Greetings friends and readers–
I want to give a little more context, and direct readers who haven’t seen it, to the piece I wrote for this site on the process I went through to write about the sexual assault that occurs in The Void Place in a responsible way.
I am a queer cisgender man who is married to a social work professional, so I am constantly surrounded by people who are very highly aware of numerous intersecting social issues and identities. Because of this, when I knew that writing about the crime that occurs when the future King Arthur is conceived, I was, oh, you know–terrified.
If you don’t know [SPOILERS for a story from 1485] the legend is that Merlin disguises the king, Uther, as the husband of Igraine, the woman Uther is obsessed with, and she takes him to bed, where Arthur is conceived. As an additional nightmare, she is then forced to marry her rapist, in order to protect her “honor.” And as the whole point of my series is maintaining strict fidelity to the actual Arthurian legend, I have no leeway to change any of this. So I was in quite a quandary as to how to deal with it in a way that is responsible and accords with my values.
First, we have seen men excoriated for attempting to write women’s perspectives at all, let alone writing about a woman’s perspective on a sexual assault. But as there’s nothing I can do about that, I decided that the way to go forward, and the most honest way to imagine the whole situation, is to go deep into Igraine’s anguish and bewilderment over the situation, her horror at how her happy life has been destroyed, and her ongoing bitterness about it afterward. I also tried to build out her intellect and personality (like most women, she is little more than a symbol in the Middle English sources), and give her a few moments in which she stands up for herself and strongly expresses her own will.
As for preparation, I wrote an article on how I went about preparing to write this aspect of the book (Preview: The main ingredient was reaching out to women for their perspectives), and you can read all about it here. The full link is provided at the bottom of this page.
As I said, I travel in fairly socially-aware circles, and so I was a bit shocked to humbly take it to Facebook and Twitter and find out that not everyone cares–at all. I was met with the comment that “political correctness jumps the shark” (not entirely sure what that means), people who say that it would not fit the legal definition of rape (and WHY are we so worried about what isn’t legally rape?) and, most surreal, a woman excoriating me for trivializing rape by saying that non-violent, but still non-consentual, sexual assault is not rape.
Still, at the bottom of it all, in addition to being responsible to women, I had to be honest to my own feelings as a human, which could not lead me to write it any way other than as a severe bodily invasion and violation, one with indelible, long-lasting consequences. And we will indeed see those consequences play out all the way to the end of the series.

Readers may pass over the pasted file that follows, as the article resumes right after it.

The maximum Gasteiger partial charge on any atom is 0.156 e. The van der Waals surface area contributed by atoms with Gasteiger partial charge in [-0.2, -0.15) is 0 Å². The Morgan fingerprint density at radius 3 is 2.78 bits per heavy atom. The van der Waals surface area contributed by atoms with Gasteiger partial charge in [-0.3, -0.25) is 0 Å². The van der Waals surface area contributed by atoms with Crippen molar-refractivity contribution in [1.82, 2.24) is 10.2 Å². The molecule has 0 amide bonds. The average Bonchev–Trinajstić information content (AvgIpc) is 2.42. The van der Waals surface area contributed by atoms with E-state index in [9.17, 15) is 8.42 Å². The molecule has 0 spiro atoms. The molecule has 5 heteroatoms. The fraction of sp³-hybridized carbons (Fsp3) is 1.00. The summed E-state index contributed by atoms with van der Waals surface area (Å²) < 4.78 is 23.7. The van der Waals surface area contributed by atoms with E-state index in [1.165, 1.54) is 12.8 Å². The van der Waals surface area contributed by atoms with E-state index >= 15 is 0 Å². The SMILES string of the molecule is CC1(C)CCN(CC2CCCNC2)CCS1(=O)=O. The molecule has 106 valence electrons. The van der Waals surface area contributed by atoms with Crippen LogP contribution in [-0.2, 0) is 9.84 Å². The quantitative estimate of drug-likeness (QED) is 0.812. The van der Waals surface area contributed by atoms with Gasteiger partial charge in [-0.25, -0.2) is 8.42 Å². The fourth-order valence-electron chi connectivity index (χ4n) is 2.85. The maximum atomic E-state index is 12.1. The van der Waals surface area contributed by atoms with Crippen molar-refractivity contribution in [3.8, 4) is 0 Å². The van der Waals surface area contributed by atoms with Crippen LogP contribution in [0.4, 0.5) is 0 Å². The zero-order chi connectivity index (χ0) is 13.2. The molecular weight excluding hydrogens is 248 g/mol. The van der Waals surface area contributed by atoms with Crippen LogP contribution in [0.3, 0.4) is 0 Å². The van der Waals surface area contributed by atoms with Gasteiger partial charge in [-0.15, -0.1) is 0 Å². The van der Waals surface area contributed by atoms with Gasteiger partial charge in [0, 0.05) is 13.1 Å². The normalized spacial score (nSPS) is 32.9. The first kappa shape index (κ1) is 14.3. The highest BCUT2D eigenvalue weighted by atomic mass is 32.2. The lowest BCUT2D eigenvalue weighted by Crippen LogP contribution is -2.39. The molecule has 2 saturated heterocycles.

What do you think? Should I have written about it at all? Do you think I handled it adequately? How would you have done it differently? Let me know your thoughts in the comments, and feel free to share this post to generate more discussion.
Full link to the article:
For my first blog post I thought I’d discuss my process for plotting out the interplay of storylines that will flow throughout the series. Below is the spreadsheet I’ve started, and still remains very much a work in progress. Down the left are the names of all the characters. Along the top are the books, extending all the way to 25, the end of my telling. Red indicates when that character dies.
Since Books 4 and 5 will be almost entirely made up by me, this allows me a little time to plot out the rest of the 20 novels that will tell what most of us recognize as the classic Arthurian legend. What I’m doing right now is going through summaries of Le Morte D’Arthur and the Vulgate Cycle and writing down the names of every character that has a part to play that interacts with the others, when they appear, when major events happen, and when they die. This way I can plan the flow of the entire series and have an idea what is coming for each character, so I can start to build toward it in earlier books and form their characters by knowing what is coming for them down the line. This is very helpful to me as I want the series to be very tightly plotted and avoid that nightmare situation where I have to say “Well actually, ten years ago THIS hapened, but I didn’t tell you about it til now because, ummm, well….”
I’ve actually already had that happen where I had to go back to Book 3 and add that Uther conquered King Claudas, because that sets up Claudas’ enduring enmity for the remainder of the series… and it’s situations like that I want to avoid.
This is actually just one tab of a huge overall spreadsheet… I have one for each book, one plotting the new characters I’ve introduced, and one, largely unfinished as of yet, that gives the ages and mental/emotional state of every character as they move through the series. This one will really help me with that one, as I need to have a big overview of all the plot events and what happens when to begin to more specifically imagine the life stages of our characters as they experience these events, and live with each other for decades, find themselves aging and their perspectives on life changing.